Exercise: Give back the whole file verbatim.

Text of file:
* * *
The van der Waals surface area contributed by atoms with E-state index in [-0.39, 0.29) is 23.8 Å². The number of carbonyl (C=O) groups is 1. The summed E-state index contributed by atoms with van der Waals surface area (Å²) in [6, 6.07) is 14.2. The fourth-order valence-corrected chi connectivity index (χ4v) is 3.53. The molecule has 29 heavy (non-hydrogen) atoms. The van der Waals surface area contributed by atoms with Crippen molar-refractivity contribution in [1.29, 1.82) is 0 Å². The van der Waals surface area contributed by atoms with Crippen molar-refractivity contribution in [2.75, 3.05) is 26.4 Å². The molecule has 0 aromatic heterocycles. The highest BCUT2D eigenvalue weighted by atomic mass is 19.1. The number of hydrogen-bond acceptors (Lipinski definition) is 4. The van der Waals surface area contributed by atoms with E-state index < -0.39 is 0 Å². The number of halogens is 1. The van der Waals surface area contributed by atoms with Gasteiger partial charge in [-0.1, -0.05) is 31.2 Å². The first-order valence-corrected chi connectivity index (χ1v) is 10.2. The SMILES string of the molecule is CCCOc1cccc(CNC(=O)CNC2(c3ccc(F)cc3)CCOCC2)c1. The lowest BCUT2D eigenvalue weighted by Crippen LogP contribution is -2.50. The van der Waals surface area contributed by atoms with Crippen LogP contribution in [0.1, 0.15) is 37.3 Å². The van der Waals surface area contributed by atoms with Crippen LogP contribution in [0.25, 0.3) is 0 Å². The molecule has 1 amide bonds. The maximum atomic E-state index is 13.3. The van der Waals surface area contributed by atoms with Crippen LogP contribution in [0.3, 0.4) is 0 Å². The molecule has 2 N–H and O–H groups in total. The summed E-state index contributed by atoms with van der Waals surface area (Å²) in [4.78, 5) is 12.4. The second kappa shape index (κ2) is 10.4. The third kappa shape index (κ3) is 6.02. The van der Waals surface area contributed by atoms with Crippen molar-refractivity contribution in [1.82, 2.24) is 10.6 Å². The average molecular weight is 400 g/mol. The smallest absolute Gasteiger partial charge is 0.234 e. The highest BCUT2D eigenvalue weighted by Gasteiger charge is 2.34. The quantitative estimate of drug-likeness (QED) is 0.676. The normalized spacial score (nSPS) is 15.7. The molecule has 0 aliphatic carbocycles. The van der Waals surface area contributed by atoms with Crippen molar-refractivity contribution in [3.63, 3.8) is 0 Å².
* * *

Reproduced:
The van der Waals surface area contributed by atoms with E-state index in [-0.39, 0.29) is 23.8 Å². The number of carbonyl (C=O) groups is 1. The summed E-state index contributed by atoms with van der Waals surface area (Å²) in [6, 6.07) is 14.2. The fourth-order valence-corrected chi connectivity index (χ4v) is 3.53. The molecule has 29 heavy (non-hydrogen) atoms. The van der Waals surface area contributed by atoms with Crippen molar-refractivity contribution in [1.29, 1.82) is 0 Å². The van der Waals surface area contributed by atoms with Crippen molar-refractivity contribution in [2.75, 3.05) is 26.4 Å². The molecule has 0 aromatic heterocycles. The highest BCUT2D eigenvalue weighted by atomic mass is 19.1. The number of hydrogen-bond acceptors (Lipinski definition) is 4. The van der Waals surface area contributed by atoms with E-state index < -0.39 is 0 Å². The number of halogens is 1. The van der Waals surface area contributed by atoms with Gasteiger partial charge in [-0.1, -0.05) is 31.2 Å². The first-order valence-corrected chi connectivity index (χ1v) is 10.2. The SMILES string of the molecule is CCCOc1cccc(CNC(=O)CNC2(c3ccc(F)cc3)CCOCC2)c1. The lowest BCUT2D eigenvalue weighted by Crippen LogP contribution is -2.50. The van der Waals surface area contributed by atoms with Crippen LogP contribution in [0.1, 0.15) is 37.3 Å². The van der Waals surface area contributed by atoms with Crippen LogP contribution in [0.25, 0.3) is 0 Å². The molecule has 1 amide bonds. The maximum atomic E-state index is 13.3. The van der Waals surface area contributed by atoms with Crippen LogP contribution in [0.3, 0.4) is 0 Å². The molecule has 2 N–H and O–H groups in total. The summed E-state index contributed by atoms with van der Waals surface area (Å²) in [4.78, 5) is 12.4. The second kappa shape index (κ2) is 10.4. The third kappa shape index (κ3) is 6.02. The van der Waals surface area contributed by atoms with Crippen molar-refractivity contribution in [1.82, 2.24) is 10.6 Å². The average molecular weight is 400 g/mol. The smallest absolute Gasteiger partial charge is 0.234 e. The highest BCUT2D eigenvalue weighted by Gasteiger charge is 2.34. The quantitative estimate of drug-likeness (QED) is 0.676. The normalized spacial score (nSPS) is 15.7. The molecule has 0 aliphatic carbocycles. The van der Waals surface area contributed by atoms with Crippen molar-refractivity contribution in [3.63, 3.8) is 0 Å².